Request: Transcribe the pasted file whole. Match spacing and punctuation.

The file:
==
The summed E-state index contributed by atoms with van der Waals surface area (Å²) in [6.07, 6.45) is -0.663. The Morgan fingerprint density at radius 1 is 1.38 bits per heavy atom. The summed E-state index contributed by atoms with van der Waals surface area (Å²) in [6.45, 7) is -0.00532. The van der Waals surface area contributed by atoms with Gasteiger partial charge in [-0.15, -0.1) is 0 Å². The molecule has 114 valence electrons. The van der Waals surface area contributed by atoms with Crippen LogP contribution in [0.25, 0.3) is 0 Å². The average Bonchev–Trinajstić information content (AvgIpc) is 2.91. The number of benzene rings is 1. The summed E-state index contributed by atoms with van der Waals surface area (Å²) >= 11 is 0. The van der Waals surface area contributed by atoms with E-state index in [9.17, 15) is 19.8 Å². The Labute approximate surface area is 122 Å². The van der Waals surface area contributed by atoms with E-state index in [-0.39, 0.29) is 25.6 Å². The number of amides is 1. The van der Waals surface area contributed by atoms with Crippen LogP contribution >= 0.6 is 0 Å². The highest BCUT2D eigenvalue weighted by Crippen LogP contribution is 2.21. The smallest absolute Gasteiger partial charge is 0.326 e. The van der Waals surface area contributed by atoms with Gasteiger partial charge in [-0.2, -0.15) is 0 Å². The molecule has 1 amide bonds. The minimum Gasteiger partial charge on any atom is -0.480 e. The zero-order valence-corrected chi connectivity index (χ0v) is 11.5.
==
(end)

The summed E-state index contributed by atoms with van der Waals surface area (Å²) in [6.07, 6.45) is -0.663. The Morgan fingerprint density at radius 1 is 1.38 bits per heavy atom. The summed E-state index contributed by atoms with van der Waals surface area (Å²) in [6.45, 7) is -0.00532. The van der Waals surface area contributed by atoms with Gasteiger partial charge in [-0.15, -0.1) is 0 Å². The molecule has 114 valence electrons. The van der Waals surface area contributed by atoms with Crippen LogP contribution in [0.25, 0.3) is 0 Å². The average Bonchev–Trinajstić information content (AvgIpc) is 2.91. The number of benzene rings is 1. The summed E-state index contributed by atoms with van der Waals surface area (Å²) >= 11 is 0. The van der Waals surface area contributed by atoms with E-state index in [9.17, 15) is 19.8 Å². The Labute approximate surface area is 122 Å². The van der Waals surface area contributed by atoms with E-state index in [-0.39, 0.29) is 25.6 Å². The number of amides is 1. The van der Waals surface area contributed by atoms with Crippen LogP contribution >= 0.6 is 0 Å². The highest BCUT2D eigenvalue weighted by Crippen LogP contribution is 2.21. The smallest absolute Gasteiger partial charge is 0.326 e. The van der Waals surface area contributed by atoms with Gasteiger partial charge in [-0.2, -0.15) is 0 Å². The molecule has 1 amide bonds. The minimum Gasteiger partial charge on any atom is -0.480 e. The zero-order valence-corrected chi connectivity index (χ0v) is 11.5.